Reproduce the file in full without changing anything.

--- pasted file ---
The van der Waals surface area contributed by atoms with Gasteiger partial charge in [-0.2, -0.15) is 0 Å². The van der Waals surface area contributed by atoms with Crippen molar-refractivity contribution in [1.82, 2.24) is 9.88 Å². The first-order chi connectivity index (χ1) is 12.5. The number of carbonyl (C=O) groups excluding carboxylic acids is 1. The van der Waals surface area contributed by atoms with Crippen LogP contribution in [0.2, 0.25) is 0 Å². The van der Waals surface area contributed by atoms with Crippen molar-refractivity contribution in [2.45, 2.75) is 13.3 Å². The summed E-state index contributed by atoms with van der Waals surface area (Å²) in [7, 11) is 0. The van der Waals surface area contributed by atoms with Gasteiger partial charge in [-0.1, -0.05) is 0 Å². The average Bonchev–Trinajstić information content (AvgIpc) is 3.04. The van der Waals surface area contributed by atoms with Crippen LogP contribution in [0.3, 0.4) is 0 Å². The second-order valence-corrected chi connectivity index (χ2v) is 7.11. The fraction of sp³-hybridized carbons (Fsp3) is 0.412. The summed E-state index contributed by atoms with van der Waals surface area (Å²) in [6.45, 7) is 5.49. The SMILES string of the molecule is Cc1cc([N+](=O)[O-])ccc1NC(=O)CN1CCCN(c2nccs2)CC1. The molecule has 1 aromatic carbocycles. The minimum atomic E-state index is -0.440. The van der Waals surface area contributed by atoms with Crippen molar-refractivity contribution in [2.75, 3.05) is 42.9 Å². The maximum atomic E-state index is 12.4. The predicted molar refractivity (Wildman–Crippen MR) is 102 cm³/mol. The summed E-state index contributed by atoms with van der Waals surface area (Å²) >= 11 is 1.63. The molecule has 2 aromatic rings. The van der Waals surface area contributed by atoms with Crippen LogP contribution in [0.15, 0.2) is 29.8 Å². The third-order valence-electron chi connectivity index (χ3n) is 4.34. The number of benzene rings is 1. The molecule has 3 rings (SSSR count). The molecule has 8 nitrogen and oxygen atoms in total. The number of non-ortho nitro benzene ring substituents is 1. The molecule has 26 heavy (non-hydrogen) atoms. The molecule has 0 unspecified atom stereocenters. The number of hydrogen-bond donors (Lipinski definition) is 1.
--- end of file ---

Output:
The van der Waals surface area contributed by atoms with Gasteiger partial charge in [-0.2, -0.15) is 0 Å². The van der Waals surface area contributed by atoms with Crippen molar-refractivity contribution in [1.82, 2.24) is 9.88 Å². The first-order chi connectivity index (χ1) is 12.5. The number of carbonyl (C=O) groups excluding carboxylic acids is 1. The van der Waals surface area contributed by atoms with Crippen LogP contribution in [0.2, 0.25) is 0 Å². The van der Waals surface area contributed by atoms with Crippen molar-refractivity contribution in [2.45, 2.75) is 13.3 Å². The summed E-state index contributed by atoms with van der Waals surface area (Å²) in [7, 11) is 0. The van der Waals surface area contributed by atoms with Gasteiger partial charge in [-0.1, -0.05) is 0 Å². The average Bonchev–Trinajstić information content (AvgIpc) is 3.04. The van der Waals surface area contributed by atoms with Crippen LogP contribution in [0.3, 0.4) is 0 Å². The second-order valence-corrected chi connectivity index (χ2v) is 7.11. The fraction of sp³-hybridized carbons (Fsp3) is 0.412. The summed E-state index contributed by atoms with van der Waals surface area (Å²) in [6.45, 7) is 5.49. The SMILES string of the molecule is Cc1cc([N+](=O)[O-])ccc1NC(=O)CN1CCCN(c2nccs2)CC1. The molecule has 1 aromatic carbocycles. The minimum atomic E-state index is -0.440. The van der Waals surface area contributed by atoms with Crippen molar-refractivity contribution in [2.75, 3.05) is 42.9 Å². The maximum atomic E-state index is 12.4. The predicted molar refractivity (Wildman–Crippen MR) is 102 cm³/mol. The summed E-state index contributed by atoms with van der Waals surface area (Å²) >= 11 is 1.63. The molecule has 2 aromatic rings. The van der Waals surface area contributed by atoms with Crippen LogP contribution in [0.15, 0.2) is 29.8 Å². The third-order valence-electron chi connectivity index (χ3n) is 4.34. The number of benzene rings is 1. The molecule has 3 rings (SSSR count). The molecule has 8 nitrogen and oxygen atoms in total. The number of non-ortho nitro benzene ring substituents is 1. The molecule has 26 heavy (non-hydrogen) atoms. The molecule has 0 unspecified atom stereocenters. The number of hydrogen-bond donors (Lipinski definition) is 1.